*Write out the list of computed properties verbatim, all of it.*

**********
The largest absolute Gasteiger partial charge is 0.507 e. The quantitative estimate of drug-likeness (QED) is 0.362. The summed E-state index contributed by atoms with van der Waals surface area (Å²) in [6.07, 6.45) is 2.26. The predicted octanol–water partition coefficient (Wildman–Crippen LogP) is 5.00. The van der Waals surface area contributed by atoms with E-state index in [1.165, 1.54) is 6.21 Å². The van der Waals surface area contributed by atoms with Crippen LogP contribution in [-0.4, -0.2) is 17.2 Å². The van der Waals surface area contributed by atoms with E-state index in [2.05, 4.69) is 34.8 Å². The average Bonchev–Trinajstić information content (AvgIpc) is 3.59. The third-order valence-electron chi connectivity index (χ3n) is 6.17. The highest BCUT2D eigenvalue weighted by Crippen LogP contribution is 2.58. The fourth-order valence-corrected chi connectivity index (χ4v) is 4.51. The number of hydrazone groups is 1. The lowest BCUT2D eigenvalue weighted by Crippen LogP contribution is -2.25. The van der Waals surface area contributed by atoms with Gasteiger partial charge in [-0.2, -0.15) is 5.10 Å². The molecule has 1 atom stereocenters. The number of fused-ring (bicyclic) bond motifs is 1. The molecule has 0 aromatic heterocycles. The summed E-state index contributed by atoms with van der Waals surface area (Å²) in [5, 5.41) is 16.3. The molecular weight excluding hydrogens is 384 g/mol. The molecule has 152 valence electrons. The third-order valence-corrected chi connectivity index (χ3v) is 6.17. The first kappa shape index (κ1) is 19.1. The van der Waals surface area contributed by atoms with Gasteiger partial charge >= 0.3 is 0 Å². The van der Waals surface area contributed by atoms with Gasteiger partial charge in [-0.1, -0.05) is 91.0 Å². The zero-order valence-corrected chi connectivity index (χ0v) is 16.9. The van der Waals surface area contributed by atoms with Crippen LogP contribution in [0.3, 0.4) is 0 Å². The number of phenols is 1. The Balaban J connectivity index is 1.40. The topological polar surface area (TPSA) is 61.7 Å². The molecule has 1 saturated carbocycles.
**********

The largest absolute Gasteiger partial charge is 0.507 e. The quantitative estimate of drug-likeness (QED) is 0.362. The summed E-state index contributed by atoms with van der Waals surface area (Å²) in [6.07, 6.45) is 2.26. The predicted octanol–water partition coefficient (Wildman–Crippen LogP) is 5.00. The van der Waals surface area contributed by atoms with E-state index in [1.165, 1.54) is 6.21 Å². The van der Waals surface area contributed by atoms with Crippen LogP contribution in [-0.4, -0.2) is 17.2 Å². The van der Waals surface area contributed by atoms with E-state index in [2.05, 4.69) is 34.8 Å². The average Bonchev–Trinajstić information content (AvgIpc) is 3.59. The third-order valence-electron chi connectivity index (χ3n) is 6.17. The highest BCUT2D eigenvalue weighted by Crippen LogP contribution is 2.58. The fourth-order valence-corrected chi connectivity index (χ4v) is 4.51. The number of hydrazone groups is 1. The lowest BCUT2D eigenvalue weighted by Crippen LogP contribution is -2.25. The van der Waals surface area contributed by atoms with Gasteiger partial charge in [-0.2, -0.15) is 5.10 Å². The molecule has 1 atom stereocenters. The number of fused-ring (bicyclic) bond motifs is 1. The molecule has 0 aromatic heterocycles. The summed E-state index contributed by atoms with van der Waals surface area (Å²) in [5, 5.41) is 16.3. The molecular weight excluding hydrogens is 384 g/mol. The molecule has 152 valence electrons. The third-order valence-corrected chi connectivity index (χ3v) is 6.17. The first kappa shape index (κ1) is 19.1. The van der Waals surface area contributed by atoms with Gasteiger partial charge >= 0.3 is 0 Å². The van der Waals surface area contributed by atoms with Gasteiger partial charge in [-0.1, -0.05) is 91.0 Å². The zero-order valence-corrected chi connectivity index (χ0v) is 16.9. The van der Waals surface area contributed by atoms with Crippen LogP contribution in [0.3, 0.4) is 0 Å². The number of phenols is 1. The Balaban J connectivity index is 1.40. The topological polar surface area (TPSA) is 61.7 Å². The molecule has 1 saturated carbocycles.